Homes built with Cedar wood will be cooler in the heat of summer and warmer in winter, unlike denser species. It can dampen vibrations, making it effective in paneling and molding where it is desirable to reduce noise.
Flame spreading rate
The flame-spread rating of Western Red Cedar is 67 to 73, and the smoke-developed classification is 98. These ratings regulate the use of materials where the potential to generate smoke or smoke control movement matters.
Due to its low flame-spread rating, it performs better than most dense softwoods, which have flame-spread ratings of around 100. Cedar has a flame-spreading rate and a smoke-developed classification below the maximum limits set by most building codes.
Finish and Workability
Cedar takes a variety of coatings, paints, and stains well, particularly when dried and primed. It planes and sands cleanly. Due to its low wood density, it requires little energy to saw. Cedar also glues well with a wide range of adhesives and gluing conditions.
Characteristics of pressure-treated wood
Resistance to rot.
The chemical compounds used to treat wood make it resistant to fungi that cause wood to rot. It has protection from insects and treatments to repel insect threats like termites and ants.
Ease of use
Pressure-treated wood is light and fastened to other supports with ease. It can easily be cut to size using a saw, and fasteners like nails will penetrate it easily. It is lightweight and easy to maneuver.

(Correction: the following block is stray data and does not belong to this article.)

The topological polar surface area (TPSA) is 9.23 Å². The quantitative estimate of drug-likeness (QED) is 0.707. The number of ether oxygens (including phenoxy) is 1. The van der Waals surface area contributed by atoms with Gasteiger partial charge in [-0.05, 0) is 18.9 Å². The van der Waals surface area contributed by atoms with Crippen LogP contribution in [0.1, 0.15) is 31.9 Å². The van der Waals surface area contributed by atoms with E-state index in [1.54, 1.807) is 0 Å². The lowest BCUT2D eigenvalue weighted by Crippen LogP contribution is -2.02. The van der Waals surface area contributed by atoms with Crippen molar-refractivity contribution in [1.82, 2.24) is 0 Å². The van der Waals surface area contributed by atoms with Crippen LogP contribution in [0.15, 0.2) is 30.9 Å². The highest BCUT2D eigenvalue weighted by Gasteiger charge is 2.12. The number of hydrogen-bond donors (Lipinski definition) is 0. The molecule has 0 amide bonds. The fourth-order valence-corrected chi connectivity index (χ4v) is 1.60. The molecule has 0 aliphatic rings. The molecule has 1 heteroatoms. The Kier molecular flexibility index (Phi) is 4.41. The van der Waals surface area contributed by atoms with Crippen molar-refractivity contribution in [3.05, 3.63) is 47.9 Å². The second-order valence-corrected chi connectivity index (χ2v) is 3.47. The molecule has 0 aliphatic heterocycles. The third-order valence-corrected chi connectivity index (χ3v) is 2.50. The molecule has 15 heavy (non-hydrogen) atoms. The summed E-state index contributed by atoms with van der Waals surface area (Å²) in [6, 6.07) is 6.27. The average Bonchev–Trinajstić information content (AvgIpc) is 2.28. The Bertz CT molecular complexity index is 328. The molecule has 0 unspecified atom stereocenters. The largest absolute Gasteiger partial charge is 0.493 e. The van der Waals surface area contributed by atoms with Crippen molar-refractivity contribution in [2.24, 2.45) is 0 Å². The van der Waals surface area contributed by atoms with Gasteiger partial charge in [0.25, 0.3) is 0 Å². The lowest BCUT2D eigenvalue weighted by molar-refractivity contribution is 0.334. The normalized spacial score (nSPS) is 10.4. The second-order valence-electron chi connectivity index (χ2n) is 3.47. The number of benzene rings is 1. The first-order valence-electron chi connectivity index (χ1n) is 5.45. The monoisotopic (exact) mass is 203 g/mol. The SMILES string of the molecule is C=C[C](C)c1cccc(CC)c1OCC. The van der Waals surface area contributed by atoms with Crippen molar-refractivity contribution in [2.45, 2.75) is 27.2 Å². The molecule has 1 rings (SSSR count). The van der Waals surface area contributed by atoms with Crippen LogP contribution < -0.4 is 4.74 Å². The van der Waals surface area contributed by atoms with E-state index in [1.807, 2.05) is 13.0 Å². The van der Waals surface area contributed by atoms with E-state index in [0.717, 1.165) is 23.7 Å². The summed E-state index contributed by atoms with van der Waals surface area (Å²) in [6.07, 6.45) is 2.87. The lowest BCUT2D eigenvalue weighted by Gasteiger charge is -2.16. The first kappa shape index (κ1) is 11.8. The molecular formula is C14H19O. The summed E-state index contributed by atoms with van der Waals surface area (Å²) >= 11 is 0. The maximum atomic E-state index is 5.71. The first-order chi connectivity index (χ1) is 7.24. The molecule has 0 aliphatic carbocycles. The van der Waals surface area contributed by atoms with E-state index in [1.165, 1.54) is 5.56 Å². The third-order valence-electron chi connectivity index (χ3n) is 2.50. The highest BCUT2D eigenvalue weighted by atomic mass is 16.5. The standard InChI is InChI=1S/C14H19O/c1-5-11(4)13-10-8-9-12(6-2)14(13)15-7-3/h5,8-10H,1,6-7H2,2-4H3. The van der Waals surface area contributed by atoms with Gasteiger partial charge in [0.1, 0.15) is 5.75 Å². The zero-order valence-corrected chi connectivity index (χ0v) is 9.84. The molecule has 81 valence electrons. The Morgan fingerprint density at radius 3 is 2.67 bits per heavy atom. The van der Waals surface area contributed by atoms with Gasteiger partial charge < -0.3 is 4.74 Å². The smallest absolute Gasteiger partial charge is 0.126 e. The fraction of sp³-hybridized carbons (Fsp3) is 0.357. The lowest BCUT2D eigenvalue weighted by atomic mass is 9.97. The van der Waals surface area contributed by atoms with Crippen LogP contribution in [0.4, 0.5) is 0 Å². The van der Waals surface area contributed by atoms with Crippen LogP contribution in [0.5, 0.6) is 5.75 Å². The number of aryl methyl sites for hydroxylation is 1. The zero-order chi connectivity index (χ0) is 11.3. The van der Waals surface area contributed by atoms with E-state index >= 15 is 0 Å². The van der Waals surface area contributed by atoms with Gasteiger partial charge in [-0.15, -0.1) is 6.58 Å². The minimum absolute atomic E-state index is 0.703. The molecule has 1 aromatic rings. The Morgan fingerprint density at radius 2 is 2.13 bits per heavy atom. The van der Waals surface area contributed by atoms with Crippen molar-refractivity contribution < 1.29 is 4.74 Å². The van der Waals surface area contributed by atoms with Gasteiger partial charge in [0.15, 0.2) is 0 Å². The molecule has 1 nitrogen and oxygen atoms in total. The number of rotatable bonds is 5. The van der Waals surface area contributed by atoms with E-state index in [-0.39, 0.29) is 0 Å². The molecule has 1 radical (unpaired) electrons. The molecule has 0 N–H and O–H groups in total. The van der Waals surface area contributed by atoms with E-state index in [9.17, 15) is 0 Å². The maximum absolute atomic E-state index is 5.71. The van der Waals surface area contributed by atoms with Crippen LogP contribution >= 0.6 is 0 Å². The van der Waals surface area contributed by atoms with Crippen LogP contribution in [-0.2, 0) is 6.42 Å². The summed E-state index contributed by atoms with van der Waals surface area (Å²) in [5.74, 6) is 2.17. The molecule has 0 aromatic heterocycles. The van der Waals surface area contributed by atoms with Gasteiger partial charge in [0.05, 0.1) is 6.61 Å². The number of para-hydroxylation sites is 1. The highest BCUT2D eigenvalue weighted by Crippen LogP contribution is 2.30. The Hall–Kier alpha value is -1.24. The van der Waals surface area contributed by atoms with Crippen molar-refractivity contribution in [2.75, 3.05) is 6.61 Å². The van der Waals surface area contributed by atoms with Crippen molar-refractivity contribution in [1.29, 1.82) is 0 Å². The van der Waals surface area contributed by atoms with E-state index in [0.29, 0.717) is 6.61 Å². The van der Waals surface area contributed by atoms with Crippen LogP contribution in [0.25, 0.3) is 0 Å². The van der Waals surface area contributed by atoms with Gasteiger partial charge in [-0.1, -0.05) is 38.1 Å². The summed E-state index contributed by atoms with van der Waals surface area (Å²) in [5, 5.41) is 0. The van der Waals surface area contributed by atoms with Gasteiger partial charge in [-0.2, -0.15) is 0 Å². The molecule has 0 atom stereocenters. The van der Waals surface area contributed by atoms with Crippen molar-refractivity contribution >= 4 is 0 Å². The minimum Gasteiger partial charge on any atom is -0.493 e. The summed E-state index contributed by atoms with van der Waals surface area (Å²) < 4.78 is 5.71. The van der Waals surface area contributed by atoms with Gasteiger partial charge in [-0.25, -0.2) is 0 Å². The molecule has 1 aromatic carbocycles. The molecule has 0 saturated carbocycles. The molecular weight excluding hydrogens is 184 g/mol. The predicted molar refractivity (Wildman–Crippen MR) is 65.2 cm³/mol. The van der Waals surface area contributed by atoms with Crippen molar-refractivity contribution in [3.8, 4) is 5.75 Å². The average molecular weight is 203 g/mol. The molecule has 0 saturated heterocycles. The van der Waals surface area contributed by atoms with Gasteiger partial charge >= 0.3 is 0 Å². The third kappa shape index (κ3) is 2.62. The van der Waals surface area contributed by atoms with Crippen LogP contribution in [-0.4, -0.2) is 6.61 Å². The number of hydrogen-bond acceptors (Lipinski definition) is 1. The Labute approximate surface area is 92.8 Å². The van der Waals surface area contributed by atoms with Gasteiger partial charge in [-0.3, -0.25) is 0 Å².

Pressure-treated lumber is a versatile and convenient building material for any project. Due to its resistance to water, fungal growth, and insect infestations, whatever is built with it will be durable and will last for years with minimal maintenance.
Pressure-treated wood has undergone a process to make it more durable and less susceptible to decay, insect infestation, mold, and water damage. The process can even make the wood fire retardant. It is for residential indoor and outdoor use. The wood is treated with water-borne preservatives such as CCA-treated wood and used in decks, fences, docks, and building structures.
Pressure-treated lumber will last longer in any environment with consistent moisture. Its insect and fungal resistance also help it to outlast natural wood. Since it is denser than untreated wood products, it has increased strength. It is much lighter and compared to materials like steel, it is resistant to oxidation.
If you leave the pressure-treated deck in moist or wet environments, it will not soften. That is how it shuns away fungi, bacteria, and other microorganisms. Pressure-treated lumber uses a chemical compound based on copper, a natural biocide, protecting it from decay in moist environments. After treatment, the lumber is for decks constantly exposed to the elements.